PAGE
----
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The First 20 Minutes: Surprising Science Reveals How We Can: Exercise Better, Train Smarter, Live Longer Hardcover – April 26, 2012

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Product Details

  • Hardcover: 288 pages
  • Publisher: Hudson Street Press; 1 edition (April 26, 2012)
  • Language: English
  • ISBN-10: 1594630933
  • ISBN-13: 978-1594630934
  • Product Dimensions: 1.3 x 6.5 x 9.5 inches
  • Shipping Weight: 1.2 pounds
  • Average Customer Review: 4.2 out of 5 stars  See all reviews (145 customer reviews)
  • Amazon Best Sellers Rank: #257,172 in Books (See Top 100 in Books)

Editorial Reviews


"Solid advice with motivational oomph to get you up and running." -- Kirkus Reviews

"Armed with the information in this book, readers will be inspired and motivated to reassess their habitual exercise programs and make positive changes." -- Publisher's Weekly

From the Back Cover

"[A] great guide for the mindful athlete who wants to gain all the benefits of physical training while minimizing downtime from injury or overtraining"-- Danny Dreyer, founder of Chi Running

"There has never been a better time in history to grow stronger, faster, and smarter; there has never been a more helpful book than Gretchen Reynolds's The First 20 Minutes. Smart, clear, and beautifully useful, this is the new fitness bible for the modern age." -- Dan Coyle author of The Talent Code and Lance Armstrong's War

"The First 20 Minutes
is packed with interesting tips and insights. Pickle juice for cramps, who would have ever thought! Gretchen Reynolds once again delivers a winner." -- Dean Karnazes, uberathlete and New York Times bestselling author of Ultramarathon Man

More About the Author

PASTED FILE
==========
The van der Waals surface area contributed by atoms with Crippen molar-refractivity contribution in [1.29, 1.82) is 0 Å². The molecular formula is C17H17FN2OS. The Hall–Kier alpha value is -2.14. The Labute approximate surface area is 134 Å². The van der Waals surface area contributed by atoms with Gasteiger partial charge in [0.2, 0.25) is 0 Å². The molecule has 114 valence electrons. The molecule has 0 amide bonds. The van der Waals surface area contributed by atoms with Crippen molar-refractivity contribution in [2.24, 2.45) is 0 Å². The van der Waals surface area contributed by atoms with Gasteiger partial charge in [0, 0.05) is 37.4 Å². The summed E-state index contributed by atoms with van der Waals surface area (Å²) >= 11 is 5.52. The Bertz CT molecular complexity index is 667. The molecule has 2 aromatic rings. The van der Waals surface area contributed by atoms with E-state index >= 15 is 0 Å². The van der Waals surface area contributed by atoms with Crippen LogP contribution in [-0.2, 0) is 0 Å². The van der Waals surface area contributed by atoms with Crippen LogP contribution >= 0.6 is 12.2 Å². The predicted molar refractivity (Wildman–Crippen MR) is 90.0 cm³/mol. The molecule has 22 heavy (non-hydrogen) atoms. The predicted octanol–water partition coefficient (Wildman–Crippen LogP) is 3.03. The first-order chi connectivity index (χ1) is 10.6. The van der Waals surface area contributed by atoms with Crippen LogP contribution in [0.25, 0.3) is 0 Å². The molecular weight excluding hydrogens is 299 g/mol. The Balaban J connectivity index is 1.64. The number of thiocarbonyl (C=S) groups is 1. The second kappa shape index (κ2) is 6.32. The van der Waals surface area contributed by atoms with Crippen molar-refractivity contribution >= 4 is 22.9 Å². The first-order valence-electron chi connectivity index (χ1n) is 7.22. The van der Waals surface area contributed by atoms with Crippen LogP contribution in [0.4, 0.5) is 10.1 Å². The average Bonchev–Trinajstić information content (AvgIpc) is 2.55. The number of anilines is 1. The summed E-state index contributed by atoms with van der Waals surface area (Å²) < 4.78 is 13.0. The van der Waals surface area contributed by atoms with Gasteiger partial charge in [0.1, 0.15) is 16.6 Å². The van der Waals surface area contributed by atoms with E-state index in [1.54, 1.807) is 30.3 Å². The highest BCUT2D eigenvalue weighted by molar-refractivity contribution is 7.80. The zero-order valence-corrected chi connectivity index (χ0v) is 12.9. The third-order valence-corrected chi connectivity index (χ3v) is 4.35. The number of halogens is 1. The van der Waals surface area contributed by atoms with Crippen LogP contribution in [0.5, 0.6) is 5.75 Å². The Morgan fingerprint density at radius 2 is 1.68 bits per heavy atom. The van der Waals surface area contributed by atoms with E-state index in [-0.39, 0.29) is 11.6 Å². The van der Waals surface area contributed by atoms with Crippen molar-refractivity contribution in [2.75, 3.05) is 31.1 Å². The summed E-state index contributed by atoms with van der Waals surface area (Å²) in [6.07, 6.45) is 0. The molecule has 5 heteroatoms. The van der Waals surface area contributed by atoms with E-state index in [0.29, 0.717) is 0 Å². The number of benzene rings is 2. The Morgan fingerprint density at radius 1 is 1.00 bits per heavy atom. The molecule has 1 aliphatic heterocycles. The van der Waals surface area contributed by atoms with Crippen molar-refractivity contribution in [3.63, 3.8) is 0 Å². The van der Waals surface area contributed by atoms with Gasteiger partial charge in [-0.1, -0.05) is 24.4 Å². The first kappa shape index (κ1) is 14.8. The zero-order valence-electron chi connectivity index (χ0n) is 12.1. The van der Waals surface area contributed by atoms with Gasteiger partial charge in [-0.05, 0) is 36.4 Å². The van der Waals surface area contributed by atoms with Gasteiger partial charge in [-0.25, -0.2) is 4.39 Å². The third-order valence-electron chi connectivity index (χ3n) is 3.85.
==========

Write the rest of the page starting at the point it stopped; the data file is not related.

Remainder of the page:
I write the popular "Phys Ed" column for The New York Times, which posts online as part of the "Well" blog and also appears in the print edition of the paper's "Science Times." The column regularly is among the week's most emailed stories and several columns have been among the most viewed and most emailed stories of the year at

I also write for a variety of other publications, including The New York Times Magazine, O: The Oprah Magazine, Men's Journal, Outside, Parade, Popular Science and others. I've won a number of awards for my writing and reporting, including two National Magazine Award nominations and one shared win in the Personal Service category.

Currently I live in Santa Fe, New Mexico, with my husband, an artist, and our teenaged soccer player/swimmer/track sprinter/freestyle skier. I'm also a committed if slowing athlete, with two marathons, a dozen century bike rides, many mountain bike races and a number of Fun Runs under my belt. Nowadays, though, I lose the Fun Runs to my son.

You can read more of my work weekly in the Well blog (see link below) or in the Sunday Times Magazine, where I most recently wrote about exercise and the brain:

An archive of all of my "Phys Ed" articles is available at:

Customer Reviews

Fun, easy to read and so very useful.
Iona Derman
As a long-time reader of scientific studies on healthy living and fitness, I was excited to catch up with the latest research in Gretchen Reynolds' book.
Sophia Rose
I've learned a lot already from reading just the first few chapters!
M.G. Bernard

Most Helpful Customer Reviews

270 of 273 people found the following review helpful By MaGS on May 26, 2012
Format: Hardcover Verified Purchase
Very good book. The style is a little wordy for me. Similar to 'The Power of Yoga', I'd have preferred to have more bullet points and less history of scientific discoveries. Therefore, I summarized the key points myself:

1) Inactivity is the greatest public health threat of this century. A great deal of the physical effects that we once thought were caused by aging are actually the results of inactivity.

2) Although 'Health' and 'Fitness' are often automatically joined together, they are different things. 'Health' is a slippery term, often defined by its absence (it's 'unhealthy' to have high LDL cholesterol, high blood pressure, high blood sugar, a wide waist or actuall illnesses, from cold to cancer).
Physical 'Fitness' refers to cardiovascular or cardiorrespiratory fitness(includes measures of lung function). It is a measure of how efficiently you transport oxygen to laboring muscles to maintain movement. A fit person has a robust heart, strong lungs and sturdy muscles. But it doesn't mean he is 'healthy' (he can still have high cholesterol or ulcers).